Last week’s IPO of Trulia, an Internet real-estate listings site, was a smashing success for investors, as the stock traded up 41% to close at $24 per share, according to Marketwatch.
The price gives the company a price-earnings ratio of … wait, you can’t get a price-earnings ratio on a negative number, can you?
In truth, San Francisco-based Trulia has so far been profitless. And while its revenues of $29 million for the six months ending June 30 have nearly doubled from a year ago, the firm’s loss of $7.6 million for the first half of the year is nearly triple its loss of $2.6 million for the same period last year.
The pattern is similar to that of another listings aggregator: Zillow, which IPO’d in July of last year, with a home-run 79% increase in stock price on its first day. When Zillow debuted on the Nasdaq Stock Exchange, it, too, was running at a loss, of $6.8 million dollars during the prior year. (The company has since turned a tiny profit.)
So why do investors love these stocks? In a world where Facebook stock has been pummeled (down some 39% from its IPO price in May, according to the San Francisco Chronicle) it’s probably not a love of all things social media. The housing market is not currently go-go either. Real estate fundamentals are warming — but only oh-so-slightly. The Federal Housing Price Index shows home prices up 3.0% in the second quarter from a year before, good news but hardly enough to offset the slump since 2006.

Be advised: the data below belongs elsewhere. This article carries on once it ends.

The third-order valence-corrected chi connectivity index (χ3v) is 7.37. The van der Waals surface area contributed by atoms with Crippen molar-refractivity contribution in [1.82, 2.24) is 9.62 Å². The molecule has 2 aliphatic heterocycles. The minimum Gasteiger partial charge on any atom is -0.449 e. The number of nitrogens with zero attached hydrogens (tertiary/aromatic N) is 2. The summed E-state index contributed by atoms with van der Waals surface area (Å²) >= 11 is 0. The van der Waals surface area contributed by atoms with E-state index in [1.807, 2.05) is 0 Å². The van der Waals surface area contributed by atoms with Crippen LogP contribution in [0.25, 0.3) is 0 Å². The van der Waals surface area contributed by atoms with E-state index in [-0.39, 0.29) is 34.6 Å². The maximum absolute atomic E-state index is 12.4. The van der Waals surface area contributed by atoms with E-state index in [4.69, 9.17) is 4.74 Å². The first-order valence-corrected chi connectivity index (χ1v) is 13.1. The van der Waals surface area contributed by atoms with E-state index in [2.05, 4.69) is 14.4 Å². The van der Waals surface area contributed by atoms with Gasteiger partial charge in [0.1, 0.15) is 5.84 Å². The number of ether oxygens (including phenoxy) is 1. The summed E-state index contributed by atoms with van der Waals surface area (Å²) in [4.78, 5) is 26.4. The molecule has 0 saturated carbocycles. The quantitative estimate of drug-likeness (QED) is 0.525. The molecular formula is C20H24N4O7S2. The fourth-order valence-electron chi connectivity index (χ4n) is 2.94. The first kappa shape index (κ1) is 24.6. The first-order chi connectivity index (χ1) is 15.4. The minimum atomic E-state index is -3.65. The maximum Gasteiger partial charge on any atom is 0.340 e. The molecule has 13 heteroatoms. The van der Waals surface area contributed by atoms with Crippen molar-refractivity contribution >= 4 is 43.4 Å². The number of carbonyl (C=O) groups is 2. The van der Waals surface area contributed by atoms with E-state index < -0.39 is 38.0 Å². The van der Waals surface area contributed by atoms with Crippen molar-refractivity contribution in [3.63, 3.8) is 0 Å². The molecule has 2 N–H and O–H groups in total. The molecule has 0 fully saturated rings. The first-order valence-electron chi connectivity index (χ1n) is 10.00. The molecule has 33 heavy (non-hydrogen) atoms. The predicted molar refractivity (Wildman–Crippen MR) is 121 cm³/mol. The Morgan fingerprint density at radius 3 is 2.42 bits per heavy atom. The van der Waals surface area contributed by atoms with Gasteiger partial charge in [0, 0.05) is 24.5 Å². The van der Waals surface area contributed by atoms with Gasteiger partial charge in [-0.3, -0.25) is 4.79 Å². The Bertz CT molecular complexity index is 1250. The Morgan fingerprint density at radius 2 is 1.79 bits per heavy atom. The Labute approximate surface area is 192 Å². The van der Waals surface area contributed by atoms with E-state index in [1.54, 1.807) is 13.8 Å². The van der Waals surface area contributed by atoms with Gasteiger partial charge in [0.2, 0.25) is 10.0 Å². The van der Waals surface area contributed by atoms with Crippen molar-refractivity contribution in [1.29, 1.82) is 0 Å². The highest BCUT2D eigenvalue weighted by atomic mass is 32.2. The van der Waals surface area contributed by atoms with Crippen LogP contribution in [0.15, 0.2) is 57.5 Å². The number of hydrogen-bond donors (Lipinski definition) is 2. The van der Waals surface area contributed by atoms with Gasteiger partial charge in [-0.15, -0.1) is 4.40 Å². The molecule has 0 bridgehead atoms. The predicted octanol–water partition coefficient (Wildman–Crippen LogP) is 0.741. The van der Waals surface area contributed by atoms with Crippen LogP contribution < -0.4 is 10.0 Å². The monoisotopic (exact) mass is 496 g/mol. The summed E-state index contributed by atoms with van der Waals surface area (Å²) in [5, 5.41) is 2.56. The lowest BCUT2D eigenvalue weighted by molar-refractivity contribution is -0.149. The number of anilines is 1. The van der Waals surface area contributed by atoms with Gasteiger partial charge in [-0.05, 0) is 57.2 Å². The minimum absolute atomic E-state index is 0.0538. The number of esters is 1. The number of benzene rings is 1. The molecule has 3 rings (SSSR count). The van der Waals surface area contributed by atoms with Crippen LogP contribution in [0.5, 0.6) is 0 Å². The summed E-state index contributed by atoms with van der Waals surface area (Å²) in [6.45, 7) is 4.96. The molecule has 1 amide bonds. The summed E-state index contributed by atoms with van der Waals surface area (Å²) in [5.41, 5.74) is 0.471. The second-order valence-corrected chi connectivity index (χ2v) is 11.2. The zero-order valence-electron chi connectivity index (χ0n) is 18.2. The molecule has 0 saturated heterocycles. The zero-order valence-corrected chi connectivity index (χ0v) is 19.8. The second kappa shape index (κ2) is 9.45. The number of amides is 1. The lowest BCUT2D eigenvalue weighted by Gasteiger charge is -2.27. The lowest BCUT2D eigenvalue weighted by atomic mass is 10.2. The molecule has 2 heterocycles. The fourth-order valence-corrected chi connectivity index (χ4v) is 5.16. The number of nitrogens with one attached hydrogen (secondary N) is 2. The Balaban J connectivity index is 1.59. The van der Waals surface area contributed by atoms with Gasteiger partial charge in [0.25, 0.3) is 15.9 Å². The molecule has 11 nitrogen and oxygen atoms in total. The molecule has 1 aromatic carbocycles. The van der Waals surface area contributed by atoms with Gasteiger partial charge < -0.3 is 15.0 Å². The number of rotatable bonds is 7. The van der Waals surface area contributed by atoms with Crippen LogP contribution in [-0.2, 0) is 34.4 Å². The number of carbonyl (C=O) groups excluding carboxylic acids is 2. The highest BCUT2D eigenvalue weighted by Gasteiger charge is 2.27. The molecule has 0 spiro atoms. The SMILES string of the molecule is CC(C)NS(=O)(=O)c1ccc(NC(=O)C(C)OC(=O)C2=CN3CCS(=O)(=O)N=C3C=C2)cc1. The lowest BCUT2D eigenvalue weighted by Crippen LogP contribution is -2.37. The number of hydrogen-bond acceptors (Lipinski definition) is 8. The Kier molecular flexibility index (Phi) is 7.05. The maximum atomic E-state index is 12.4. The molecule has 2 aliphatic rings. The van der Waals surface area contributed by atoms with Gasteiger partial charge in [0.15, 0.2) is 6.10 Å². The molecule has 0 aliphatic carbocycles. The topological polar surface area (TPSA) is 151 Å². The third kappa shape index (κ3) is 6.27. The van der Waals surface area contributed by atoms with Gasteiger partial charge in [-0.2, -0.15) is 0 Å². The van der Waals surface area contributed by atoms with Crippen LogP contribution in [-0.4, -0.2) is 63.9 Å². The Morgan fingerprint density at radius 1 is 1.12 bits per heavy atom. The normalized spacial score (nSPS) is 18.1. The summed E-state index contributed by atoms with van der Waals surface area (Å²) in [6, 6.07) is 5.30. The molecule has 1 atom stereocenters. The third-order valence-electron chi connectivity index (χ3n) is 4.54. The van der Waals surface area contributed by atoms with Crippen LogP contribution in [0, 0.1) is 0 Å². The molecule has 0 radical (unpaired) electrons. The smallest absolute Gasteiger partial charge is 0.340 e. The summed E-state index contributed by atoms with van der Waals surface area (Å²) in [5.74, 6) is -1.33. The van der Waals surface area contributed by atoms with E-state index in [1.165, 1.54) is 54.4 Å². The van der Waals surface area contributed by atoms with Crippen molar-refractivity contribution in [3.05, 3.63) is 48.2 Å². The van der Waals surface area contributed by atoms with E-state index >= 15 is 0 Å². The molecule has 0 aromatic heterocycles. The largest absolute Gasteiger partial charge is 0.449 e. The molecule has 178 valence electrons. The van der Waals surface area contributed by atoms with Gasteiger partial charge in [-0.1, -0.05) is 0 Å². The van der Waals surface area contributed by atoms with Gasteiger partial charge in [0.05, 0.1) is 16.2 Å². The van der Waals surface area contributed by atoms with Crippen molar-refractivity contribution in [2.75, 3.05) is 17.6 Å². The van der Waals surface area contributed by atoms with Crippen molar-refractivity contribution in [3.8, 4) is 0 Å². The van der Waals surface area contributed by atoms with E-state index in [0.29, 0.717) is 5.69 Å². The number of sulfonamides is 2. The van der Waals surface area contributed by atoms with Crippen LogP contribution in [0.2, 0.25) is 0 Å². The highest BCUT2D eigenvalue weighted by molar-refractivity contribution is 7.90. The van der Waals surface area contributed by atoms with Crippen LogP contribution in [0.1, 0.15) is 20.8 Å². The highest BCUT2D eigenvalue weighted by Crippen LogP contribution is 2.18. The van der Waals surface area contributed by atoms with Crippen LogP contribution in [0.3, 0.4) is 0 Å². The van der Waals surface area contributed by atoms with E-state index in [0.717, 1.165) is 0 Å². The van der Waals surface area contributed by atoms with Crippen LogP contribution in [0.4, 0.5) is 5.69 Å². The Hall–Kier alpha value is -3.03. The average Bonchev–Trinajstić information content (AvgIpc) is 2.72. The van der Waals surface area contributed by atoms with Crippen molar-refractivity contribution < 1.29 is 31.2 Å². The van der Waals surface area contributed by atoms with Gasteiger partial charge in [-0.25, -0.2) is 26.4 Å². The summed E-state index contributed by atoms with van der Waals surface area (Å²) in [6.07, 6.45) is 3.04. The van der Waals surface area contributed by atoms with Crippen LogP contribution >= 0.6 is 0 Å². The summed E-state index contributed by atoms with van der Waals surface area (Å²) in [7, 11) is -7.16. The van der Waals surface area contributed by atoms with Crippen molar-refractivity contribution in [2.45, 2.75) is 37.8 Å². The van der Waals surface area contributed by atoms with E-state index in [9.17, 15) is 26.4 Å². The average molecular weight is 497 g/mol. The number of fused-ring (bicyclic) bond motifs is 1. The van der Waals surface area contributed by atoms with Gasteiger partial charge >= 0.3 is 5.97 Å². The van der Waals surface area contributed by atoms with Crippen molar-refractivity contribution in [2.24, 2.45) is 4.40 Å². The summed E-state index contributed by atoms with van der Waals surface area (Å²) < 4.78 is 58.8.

I think these stock jumps are instead an indication that investors expect that a strong real estate recovery — a return of robust demand in multiple property markets — is just around the corner. Call it wishful investing if you will — the same drive that has pushed the Dow Jones index of real estate investment trusts up 27% over the past twelve months.
And earlier this week, one more piece of data came in that may help to confirm that optimism. According to the National Association of Realtors, the volume of home sales, which is in many ways a better indicator of the health of the real estate industry than price, shot up in August to an annualized rate of 4.82 million. That still doesn’t break the benchmark of 5 million sales per year that industry insiders would like to see — for comparison, the rate during the boom was about 6 million sales per year — but it’s a healthy jump of 9.3% from a year ago.
(MORE: The Kickstarter Economy)
Over the past five years, the housing market has been crawling, not walking, towards success. But if the faith of the stock market in real-estate listing sites is reflective of anything, it’s that Wall Streeters think that maybe housing is ready to run sometime soon.